Do I Qualify as a Kinship Caregiver?
You may qualify for benefits if you are a Kinship Caregiver who is related by blood or marriage within five degrees of family connection/consanguinity to a child who is in your physical care full time: 24 hours a day, 7 days a week.
Informal Kinship Caregivers who are not relatives of the child may also be eligible for certain support services. Contact your local Kinship Navigator program to learn more.
As a Maryland resident and a relative Kinship Caregiver, you may be eligible to apply, on behalf of the child, for the following benefits:
What Benefits are Available?
As a Maryland resident and relative caregiver, you can apply on behalf of the child for the below benefits:
- Temporary Cash Assistance “Child Only Grant” (must apply for Child Support & this benefit is NOT income-dependent)
- Child Support
- Medical Assistance/Insurance
- Supplemental Nutrition Assistance Program (SNAP) formerly known as food stamps (this benefit is income-dependent)
- Child Care (this benefit is income-dependent)
- Maryland Energy Assistance Program (MEAP)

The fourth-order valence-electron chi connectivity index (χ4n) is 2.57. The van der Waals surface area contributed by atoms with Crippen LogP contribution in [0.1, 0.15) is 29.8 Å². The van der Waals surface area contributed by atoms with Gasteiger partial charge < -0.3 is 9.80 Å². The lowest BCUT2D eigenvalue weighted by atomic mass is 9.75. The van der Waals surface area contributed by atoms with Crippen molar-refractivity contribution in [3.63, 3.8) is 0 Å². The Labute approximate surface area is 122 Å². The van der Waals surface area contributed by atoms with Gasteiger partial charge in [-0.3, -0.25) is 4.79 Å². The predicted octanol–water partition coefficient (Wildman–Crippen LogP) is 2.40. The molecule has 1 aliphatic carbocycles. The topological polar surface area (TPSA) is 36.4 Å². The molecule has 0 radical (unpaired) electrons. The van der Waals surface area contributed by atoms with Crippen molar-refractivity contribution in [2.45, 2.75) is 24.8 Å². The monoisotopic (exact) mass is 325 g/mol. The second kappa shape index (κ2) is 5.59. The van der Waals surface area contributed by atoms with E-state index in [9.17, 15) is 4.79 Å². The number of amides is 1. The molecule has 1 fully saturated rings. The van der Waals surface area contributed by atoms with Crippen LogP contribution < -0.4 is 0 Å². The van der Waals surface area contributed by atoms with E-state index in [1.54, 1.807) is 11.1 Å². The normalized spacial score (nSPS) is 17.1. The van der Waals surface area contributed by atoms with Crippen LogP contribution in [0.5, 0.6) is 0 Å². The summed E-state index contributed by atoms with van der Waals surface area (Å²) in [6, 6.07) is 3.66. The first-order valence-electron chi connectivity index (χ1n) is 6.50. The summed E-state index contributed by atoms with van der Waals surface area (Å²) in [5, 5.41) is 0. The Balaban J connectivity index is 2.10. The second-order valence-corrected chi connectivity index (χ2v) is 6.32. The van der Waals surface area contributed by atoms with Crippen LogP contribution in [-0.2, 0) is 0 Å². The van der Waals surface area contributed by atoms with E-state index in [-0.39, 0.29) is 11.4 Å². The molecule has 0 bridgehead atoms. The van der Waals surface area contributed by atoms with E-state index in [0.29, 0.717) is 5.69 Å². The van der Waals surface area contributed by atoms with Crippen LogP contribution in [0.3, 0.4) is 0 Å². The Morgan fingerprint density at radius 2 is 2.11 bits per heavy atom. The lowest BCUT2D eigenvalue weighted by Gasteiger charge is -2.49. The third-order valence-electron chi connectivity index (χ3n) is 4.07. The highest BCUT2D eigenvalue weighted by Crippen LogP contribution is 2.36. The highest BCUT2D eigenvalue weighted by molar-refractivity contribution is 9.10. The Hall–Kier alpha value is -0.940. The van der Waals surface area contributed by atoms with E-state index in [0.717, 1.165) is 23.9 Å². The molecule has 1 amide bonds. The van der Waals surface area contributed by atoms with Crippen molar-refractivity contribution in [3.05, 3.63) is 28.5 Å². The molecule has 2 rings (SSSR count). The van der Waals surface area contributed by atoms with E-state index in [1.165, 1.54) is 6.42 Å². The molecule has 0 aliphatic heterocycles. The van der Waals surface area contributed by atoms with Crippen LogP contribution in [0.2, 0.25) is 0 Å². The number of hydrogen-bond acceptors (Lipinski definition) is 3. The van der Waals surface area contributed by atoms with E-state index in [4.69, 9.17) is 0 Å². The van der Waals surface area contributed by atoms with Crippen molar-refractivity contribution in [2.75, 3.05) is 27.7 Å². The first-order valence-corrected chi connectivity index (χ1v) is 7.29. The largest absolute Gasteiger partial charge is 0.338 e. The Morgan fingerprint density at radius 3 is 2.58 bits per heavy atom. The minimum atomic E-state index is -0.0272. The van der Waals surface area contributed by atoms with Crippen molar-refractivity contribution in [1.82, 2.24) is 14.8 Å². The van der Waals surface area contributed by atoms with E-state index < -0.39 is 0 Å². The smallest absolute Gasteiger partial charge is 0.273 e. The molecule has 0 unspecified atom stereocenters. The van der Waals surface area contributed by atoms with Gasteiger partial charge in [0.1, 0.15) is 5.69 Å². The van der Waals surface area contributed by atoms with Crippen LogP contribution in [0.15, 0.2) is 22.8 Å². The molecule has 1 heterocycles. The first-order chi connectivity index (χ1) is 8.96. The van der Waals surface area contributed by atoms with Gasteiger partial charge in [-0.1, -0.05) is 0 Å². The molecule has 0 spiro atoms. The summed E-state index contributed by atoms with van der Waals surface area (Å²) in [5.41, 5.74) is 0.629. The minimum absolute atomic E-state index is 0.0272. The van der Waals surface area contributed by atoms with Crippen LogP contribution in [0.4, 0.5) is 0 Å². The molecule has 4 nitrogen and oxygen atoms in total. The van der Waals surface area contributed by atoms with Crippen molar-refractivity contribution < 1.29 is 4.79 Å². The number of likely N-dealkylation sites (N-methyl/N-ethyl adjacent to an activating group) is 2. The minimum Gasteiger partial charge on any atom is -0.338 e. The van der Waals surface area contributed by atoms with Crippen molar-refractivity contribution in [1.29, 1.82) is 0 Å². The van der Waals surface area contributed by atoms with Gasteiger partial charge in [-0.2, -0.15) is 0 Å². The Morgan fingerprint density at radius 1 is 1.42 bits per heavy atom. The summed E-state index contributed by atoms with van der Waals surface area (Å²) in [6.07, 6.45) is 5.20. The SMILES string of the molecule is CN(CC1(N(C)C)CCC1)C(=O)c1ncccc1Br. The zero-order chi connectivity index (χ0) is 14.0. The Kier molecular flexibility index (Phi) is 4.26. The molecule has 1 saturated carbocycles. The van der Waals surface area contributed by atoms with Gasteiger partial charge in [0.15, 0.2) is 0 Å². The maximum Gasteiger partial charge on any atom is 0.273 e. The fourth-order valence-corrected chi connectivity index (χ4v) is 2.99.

- Office of Home Energy Programs (OHEP)
- Submit an application on-line at myDHR
- Apply in-person at the Local Department of Social Services.
- Apply for benefits over the phone at 1-833-373-5867
- Call or write your Local Department of Social Services and request an application be mailed to you.
- Submit an application for daycare assistance (Child Care Scholarship Program) though the Maryland State Department of Education: https://earlychildhood.marylandpublicschools.org/child-care-providers/child-care-scholarship-program
- Submit an application for Medical Assistance with the Maryland Health Connection (MHCP) on-line:https://www.marylandhealthconnection.gov/
Consent for Healthcare Affidavit
Available to relative caregiver who does not have legal custody or guardianship of the relative child in their care. The caregiver must be able to verify relationship to the child and that the child’s parent(s) is not available. To receive this form, contact your local health department or your local department of social services.
Provides relative caregivers assistance in enrolling the child in school and allows the relative caregiver to be an advocate for the child in school matters when the parent(s) is not available. To receive this form, contact the child’s school.